Started in 2011, the EMVSU is a small community of full-time volunteers serving in agencies that seek to meet human needs in the Edmonton area. Up to five EMVSU volunteers at any one time share a house, and each person volunteers with a specific agency in the community for a term of one or two years.  EMVSU volunteers also affiliate with the Holyrood Mennonite Church congregation which is the support church for the unit.  The EMVSU receives monthly stipends for volunteers from the agencies where the volunteers work; this money is pooled and used to pay for basic monthly living expenses. EMVSU is intended to be a community where God’s abundant hospitality is experienced, and where the adventure of following Jesus is encouraged. We welcome you to consider a place within the EMVSU unit!


Holyrood Mennonite Church is a wonderfully diverse group of people.  Our inter-cultural and inter-generational congregation of one hundred members is made up of people from around the world.  This includes over one third of the congregation who have recently arrived in Edmonton from countries in West Africa.  

We are united by our commitment to follow Jesus.  Our vision statement reads like this:  “Training apprentices of Jesus to share God’s abundant hospitality with people of all ages and cultures through the power of the Holy Spirit.”   As apprentices, we seek to learn from Jesus how to live.  Jesus calls us to share God’s hospitality, which means sharing God’s concern for peace, justice, reconciliation, care for the poor and vulnerable, and care for creation.  At the same time being hospitable means inviting people to be reconciled to God, and inviting people to follow Jesus with us.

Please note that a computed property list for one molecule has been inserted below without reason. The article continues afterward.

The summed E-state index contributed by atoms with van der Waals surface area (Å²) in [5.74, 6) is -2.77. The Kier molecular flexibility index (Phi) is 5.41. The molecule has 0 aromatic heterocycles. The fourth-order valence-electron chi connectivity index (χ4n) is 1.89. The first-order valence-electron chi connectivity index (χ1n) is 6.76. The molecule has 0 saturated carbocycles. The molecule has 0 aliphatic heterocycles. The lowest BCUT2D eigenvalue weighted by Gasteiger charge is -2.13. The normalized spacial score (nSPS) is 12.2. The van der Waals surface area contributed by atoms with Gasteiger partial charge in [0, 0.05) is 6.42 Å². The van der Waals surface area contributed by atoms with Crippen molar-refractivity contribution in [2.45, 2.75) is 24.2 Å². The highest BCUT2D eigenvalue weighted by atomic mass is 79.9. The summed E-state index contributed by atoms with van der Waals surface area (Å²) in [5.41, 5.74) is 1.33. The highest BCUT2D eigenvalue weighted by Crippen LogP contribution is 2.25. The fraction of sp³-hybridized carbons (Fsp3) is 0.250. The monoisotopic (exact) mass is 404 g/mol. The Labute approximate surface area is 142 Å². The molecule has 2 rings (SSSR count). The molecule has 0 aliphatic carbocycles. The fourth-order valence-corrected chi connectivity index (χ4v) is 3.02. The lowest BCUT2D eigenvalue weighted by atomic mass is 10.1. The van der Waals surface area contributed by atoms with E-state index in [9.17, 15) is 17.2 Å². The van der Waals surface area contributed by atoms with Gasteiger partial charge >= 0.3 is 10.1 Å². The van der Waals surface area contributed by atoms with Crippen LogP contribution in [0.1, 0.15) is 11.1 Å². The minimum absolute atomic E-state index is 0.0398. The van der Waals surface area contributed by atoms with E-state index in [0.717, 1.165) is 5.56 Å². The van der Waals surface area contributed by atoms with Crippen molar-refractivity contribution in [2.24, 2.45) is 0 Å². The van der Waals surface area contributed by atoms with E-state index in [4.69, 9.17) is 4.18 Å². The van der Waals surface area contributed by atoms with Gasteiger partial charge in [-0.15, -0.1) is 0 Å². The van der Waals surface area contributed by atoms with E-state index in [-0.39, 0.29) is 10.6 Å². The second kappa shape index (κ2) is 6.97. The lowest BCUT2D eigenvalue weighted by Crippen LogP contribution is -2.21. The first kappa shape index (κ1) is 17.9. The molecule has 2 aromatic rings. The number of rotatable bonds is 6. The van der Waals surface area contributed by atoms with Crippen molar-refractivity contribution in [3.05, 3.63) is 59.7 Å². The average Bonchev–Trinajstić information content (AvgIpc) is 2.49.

Our efforts to follow Jesus have led us to various ministries:  sponsoring and welcoming refugees; providing volunteer tutors for two refugee homework clubs; hosting a weekly food bank in our church building; establishing a partnership with Pentecostal churches in Liberia, and supporting their hospitable efforts as they build a school and a hospital; organizing an annual Prayer Walk for Peace; and forming a Mennonite Voluntary Service unit.  

We also value supporting one another as a community of faith.  We gather weekly on Sunday mornings to worship God, and to learn from one another in Sunday School class discussions.  During the week smaller groups of people meet to nurture each other.  Two groups meet in people’s homes; one meets at a restaurant for breakfast. We have a bi-weekly women’s group, and a monthly prayer meeting.  For part of the year an informal group of athletes meets to play squash on Saturday mornings! As well, every month or two we host a community life event for the whole congregation.  It may be bowling, watching a movie together,  or enjoying each other’s gifts at a talent night. 

There is acceptance, a warm welcome and a place at Holyrood Mennonite Church for everyone.  You can also expect to be challenged to grow in your faith, for we take the teaching of Jesus seriously.  We would love to have you join us in the great adventure of following Jesus together!

"For no one can lay any foundation other than the one that has been laid; that foundation is Jesus Christ." 1 Cor. 3:11